Hiram College

At freshman orientation this year, all first year students received a copy of Marjane Satrapi’s Perseopolis as the Common Reading. This autobiographical graphic novel discusses Satrapi’s life growing up in Iran during the Islamic Revolution, and it was selected as an exemplar of this year’s ethics theme: Civility.

Now, first year students have the chance to extrapolate on their analyses of Persepolis in their colloquiums and writing seminars, applying their insights on Persepolis and its demonstration of civility in an essay for the Fourth Annual Tom and Betty Niccolls First Year Ethics Essay Contest.

Cash prizes for the top three essays are as follows include $300 for first place, $200 for second place and $100 for third place.

The deadline for essay entries is March 1, 2012.

Below are the introduction and the three prompts for the writing contest:

Persepolis describes the experiences of the young heroine, Marjane Satrapi, while coming of age during the 1979 Islamic Revolution in Iran. The incivility of the Revolution has effects on both Satrapi’s duties as a political citizen and her personal ethical values. Ultimately, the Revolution shapes Satrapi as a person and causes her to question the place of civility in her life. In this year’s ethics writing contest, students are asked to examine civility in their own lives by addressing one of the following prompts:

  • Reflect on an incident of incivility in your own life (a fight at school, a struggle with friends, a feud within your family). What caused the conflict? Were uncivil actions necessary? How might civil actions have improved the situation? In the reflection, relate your personal account to broader themes about the nature of civility and its ethical importance in your own life.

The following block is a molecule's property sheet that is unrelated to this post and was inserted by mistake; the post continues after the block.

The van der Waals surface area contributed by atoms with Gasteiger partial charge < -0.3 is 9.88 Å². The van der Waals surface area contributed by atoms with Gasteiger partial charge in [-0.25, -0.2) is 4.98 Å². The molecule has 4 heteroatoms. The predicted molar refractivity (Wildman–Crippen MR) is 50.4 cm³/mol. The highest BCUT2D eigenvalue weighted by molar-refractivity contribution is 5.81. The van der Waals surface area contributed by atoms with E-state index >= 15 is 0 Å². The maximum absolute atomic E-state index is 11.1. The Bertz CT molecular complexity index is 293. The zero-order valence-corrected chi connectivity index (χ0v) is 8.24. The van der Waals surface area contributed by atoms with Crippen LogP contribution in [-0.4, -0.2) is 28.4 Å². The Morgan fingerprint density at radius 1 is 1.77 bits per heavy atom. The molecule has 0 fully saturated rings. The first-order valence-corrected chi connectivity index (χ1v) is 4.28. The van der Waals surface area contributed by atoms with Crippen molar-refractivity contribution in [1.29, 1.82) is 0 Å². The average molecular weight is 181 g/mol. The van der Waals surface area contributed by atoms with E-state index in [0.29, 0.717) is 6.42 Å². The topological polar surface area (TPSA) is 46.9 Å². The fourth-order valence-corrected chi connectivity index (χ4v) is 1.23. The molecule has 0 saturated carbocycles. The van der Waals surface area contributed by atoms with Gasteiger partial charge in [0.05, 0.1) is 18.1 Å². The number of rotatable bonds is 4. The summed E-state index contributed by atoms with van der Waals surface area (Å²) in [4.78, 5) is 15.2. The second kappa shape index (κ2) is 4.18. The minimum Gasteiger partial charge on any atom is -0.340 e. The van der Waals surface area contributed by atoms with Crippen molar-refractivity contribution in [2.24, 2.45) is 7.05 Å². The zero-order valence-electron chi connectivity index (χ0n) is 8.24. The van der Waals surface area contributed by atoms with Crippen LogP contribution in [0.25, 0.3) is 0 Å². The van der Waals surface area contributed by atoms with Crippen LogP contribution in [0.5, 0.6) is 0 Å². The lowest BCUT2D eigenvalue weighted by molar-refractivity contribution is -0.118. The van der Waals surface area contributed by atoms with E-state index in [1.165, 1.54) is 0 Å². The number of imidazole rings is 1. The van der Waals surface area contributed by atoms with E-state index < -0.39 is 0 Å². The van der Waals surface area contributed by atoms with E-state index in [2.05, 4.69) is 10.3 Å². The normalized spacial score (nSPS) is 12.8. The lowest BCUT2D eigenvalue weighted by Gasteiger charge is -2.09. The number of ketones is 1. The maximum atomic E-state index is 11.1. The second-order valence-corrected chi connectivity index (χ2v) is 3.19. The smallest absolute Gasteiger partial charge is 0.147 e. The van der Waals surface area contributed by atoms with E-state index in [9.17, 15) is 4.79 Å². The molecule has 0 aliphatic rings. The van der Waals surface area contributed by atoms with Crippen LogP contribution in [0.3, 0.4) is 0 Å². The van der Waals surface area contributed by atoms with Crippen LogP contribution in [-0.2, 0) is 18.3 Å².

• Analyze and evaluate an incident of civility or incivility in current public life (politics, sports, journalism, technology). Which parties to the incident are behaving civilly and which uncivilly? Why are parties behaving in the way they are? Is incivility justified in this case? Connect your reflection to a broader discussion of and reflection on the importance of civility and/or the duties of citizens in your chosen area.
  • Place yourself in Marjane Satrapi’s shoes. Do you believe her actions were civil? How do you believe you would have reacted to growing up in a society in which you were not free to express the values you thought were important? Would you leave such an environment? Would you protest? What would be the civil thing to do? In your response, consider the importance of civility as a value. Should we always be civil or are other values sometimes more important?

This contest is sponsored by the Center for Engaged Ethics and the Lindsay-Crane Center for Writing and Literature.  The opportunity is supported by Betty Niccolls, in memory of her late husband Tom Niccolls, Professor of Religion and Hiram College Chaplain.